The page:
A suitably cynical declaration of how to manage men, this neat little aphorism also takes on more amusing connotations in the light of a myth that arose about her in local annals, described in more detail below. Horsley says that the
‘high-spirited lady found her husband and his friends too sedate for she very soon left him and, as he pursued her from place to place, she donned men’s clothes and went to France’ (p. 185).
Historians of women will not be surprised that Jane’s real cause for leaving her husband and her legal rights are completely forgotten here, leaving only her charm and prettiness!
Jane did not die for another thirty-two years, when she was around 68, buried in the Friends Burial Ground. An epitaph in the newspaper in 1780 announced that Mrs Gomeldon had died at Newcastle declaring her
‘a lady of great consequence amongst the people called Quakers, and of a very liberal education. She was a great adept in natural history and philosophy, a warm friend the interests of her country, and a generous benefactress to the poor, with the most anxious desire to please, and conciliate the good opinion of the world. She was infinitely superior to every unworthy prejudice; as a proof of which, when some too rigid people of her own religious persuasion were finding fault with her having concerts and musical meetings at her house, she sent her carriage to her coach-maker’s (for this too had given them offence) and placed on it the following motto, which she retained to her death, “Let them talk”.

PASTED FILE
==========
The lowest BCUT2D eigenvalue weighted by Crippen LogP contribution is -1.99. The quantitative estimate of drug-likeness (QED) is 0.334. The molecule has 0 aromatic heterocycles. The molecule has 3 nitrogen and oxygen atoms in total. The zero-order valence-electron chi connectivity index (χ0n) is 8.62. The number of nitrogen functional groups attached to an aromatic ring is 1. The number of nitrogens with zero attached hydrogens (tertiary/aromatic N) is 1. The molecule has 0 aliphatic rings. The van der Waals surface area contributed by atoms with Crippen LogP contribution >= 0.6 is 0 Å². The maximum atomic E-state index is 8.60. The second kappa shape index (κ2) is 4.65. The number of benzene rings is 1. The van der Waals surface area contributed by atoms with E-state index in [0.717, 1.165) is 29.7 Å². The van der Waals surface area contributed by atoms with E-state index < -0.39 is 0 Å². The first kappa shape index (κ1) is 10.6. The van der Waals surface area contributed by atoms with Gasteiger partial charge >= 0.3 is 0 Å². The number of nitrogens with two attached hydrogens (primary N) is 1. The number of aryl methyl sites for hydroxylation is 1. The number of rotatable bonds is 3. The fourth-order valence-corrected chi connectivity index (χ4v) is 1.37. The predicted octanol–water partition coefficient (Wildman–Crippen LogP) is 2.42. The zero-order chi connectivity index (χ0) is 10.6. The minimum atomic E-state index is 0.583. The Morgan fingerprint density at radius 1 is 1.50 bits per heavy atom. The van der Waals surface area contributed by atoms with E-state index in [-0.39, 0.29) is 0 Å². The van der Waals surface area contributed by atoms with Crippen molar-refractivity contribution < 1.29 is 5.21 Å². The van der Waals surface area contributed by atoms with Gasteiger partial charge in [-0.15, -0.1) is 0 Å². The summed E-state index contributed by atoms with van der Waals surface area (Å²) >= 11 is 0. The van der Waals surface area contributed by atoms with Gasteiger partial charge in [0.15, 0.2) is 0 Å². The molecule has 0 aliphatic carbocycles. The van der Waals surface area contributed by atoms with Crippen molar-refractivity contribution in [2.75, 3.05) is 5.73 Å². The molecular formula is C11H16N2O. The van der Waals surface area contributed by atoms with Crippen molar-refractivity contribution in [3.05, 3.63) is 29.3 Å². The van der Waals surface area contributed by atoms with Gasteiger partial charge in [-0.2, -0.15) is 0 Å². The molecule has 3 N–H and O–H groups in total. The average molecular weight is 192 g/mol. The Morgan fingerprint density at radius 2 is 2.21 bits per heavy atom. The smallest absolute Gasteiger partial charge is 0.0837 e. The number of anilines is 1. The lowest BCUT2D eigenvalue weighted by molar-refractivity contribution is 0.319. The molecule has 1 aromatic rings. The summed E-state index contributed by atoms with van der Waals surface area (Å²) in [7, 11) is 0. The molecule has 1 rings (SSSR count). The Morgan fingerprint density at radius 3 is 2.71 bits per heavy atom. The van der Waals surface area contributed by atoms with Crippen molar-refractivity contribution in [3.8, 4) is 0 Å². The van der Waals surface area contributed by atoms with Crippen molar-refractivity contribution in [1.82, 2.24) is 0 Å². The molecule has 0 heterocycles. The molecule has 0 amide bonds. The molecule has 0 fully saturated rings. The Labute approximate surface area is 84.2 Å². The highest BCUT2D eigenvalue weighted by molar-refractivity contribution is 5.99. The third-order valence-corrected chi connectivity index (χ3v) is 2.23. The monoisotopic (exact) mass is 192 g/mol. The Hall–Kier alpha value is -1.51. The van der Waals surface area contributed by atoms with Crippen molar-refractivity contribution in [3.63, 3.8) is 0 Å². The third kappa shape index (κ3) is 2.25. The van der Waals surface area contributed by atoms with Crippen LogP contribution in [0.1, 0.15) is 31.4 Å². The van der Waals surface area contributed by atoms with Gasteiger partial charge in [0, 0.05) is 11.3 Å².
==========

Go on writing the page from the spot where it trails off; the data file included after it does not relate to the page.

Clearly, “Let them talk” was the motto of Jane’s life. She managed to combine some features of polite sociability with her Quaker roots, promoted her writing through her benevolence, yet always asserted her own personality. Indeed several of the most charming stories later reported in local histories would suggest that making society talk was a part of her joy. A history of ‘Newcastle Ladies’ describes Jane as notably proud of her good looks. She had her portrait engraved so that she could distribute copies of it amongst her friends. In later life, as her teeth fell out with age she had them mounted in jewellery as further gifts for those lucky enough to know her. Even more tantalising is the story that when she left her husband she put on men’s clothes and travelled to France. Here she ‘caused consternation’ [I bet she did] in her cross-dressed form by courting a nun and almost persuading her to run away with her. She certainly made society talk!
For further reading about Jane see:
Her entry by Helen Berry in the Oxford Dictionary of National Biography
P M Horsley, Eighteenth-Century Newcastle (Newcastle, 1971)
I use the image of Jane which is on http://martleweb.co.uk/gumbleton/people/L0052a.html